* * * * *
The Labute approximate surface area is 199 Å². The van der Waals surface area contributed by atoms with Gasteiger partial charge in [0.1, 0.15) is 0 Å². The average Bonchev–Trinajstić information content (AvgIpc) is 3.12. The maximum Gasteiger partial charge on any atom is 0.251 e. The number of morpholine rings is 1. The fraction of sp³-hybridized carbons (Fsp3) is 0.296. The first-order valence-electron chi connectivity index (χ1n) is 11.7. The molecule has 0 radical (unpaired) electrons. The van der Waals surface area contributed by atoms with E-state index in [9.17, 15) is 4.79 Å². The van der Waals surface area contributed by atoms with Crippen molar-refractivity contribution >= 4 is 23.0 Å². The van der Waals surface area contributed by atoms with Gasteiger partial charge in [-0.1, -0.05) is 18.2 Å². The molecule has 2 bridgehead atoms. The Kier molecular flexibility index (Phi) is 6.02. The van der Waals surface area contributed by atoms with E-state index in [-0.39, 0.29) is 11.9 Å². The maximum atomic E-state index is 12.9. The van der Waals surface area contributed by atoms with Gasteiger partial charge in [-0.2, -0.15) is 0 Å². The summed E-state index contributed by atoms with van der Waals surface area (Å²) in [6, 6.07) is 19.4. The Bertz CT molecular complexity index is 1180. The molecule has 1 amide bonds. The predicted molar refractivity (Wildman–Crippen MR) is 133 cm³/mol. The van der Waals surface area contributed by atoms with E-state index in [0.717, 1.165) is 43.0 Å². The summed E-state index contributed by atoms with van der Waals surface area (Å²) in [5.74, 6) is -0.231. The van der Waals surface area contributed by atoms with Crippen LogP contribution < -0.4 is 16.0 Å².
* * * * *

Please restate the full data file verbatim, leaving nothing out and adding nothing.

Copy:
The Labute approximate surface area is 199 Å². The van der Waals surface area contributed by atoms with Gasteiger partial charge in [0.1, 0.15) is 0 Å². The average Bonchev–Trinajstić information content (AvgIpc) is 3.12. The maximum Gasteiger partial charge on any atom is 0.251 e. The number of morpholine rings is 1. The fraction of sp³-hybridized carbons (Fsp3) is 0.296. The first-order valence-electron chi connectivity index (χ1n) is 11.7. The molecule has 0 radical (unpaired) electrons. The van der Waals surface area contributed by atoms with E-state index in [9.17, 15) is 4.79 Å². The van der Waals surface area contributed by atoms with Crippen molar-refractivity contribution >= 4 is 23.0 Å². The van der Waals surface area contributed by atoms with Gasteiger partial charge in [-0.1, -0.05) is 18.2 Å². The molecule has 2 bridgehead atoms. The Kier molecular flexibility index (Phi) is 6.02. The van der Waals surface area contributed by atoms with E-state index in [-0.39, 0.29) is 11.9 Å². The maximum atomic E-state index is 12.9. The van der Waals surface area contributed by atoms with Gasteiger partial charge in [-0.2, -0.15) is 0 Å². The summed E-state index contributed by atoms with van der Waals surface area (Å²) in [6, 6.07) is 19.4. The Bertz CT molecular complexity index is 1180. The molecule has 1 amide bonds. The predicted molar refractivity (Wildman–Crippen MR) is 133 cm³/mol. The van der Waals surface area contributed by atoms with E-state index in [0.717, 1.165) is 43.0 Å². The summed E-state index contributed by atoms with van der Waals surface area (Å²) in [5.74, 6) is -0.231. The van der Waals surface area contributed by atoms with Crippen LogP contribution < -0.4 is 16.0 Å².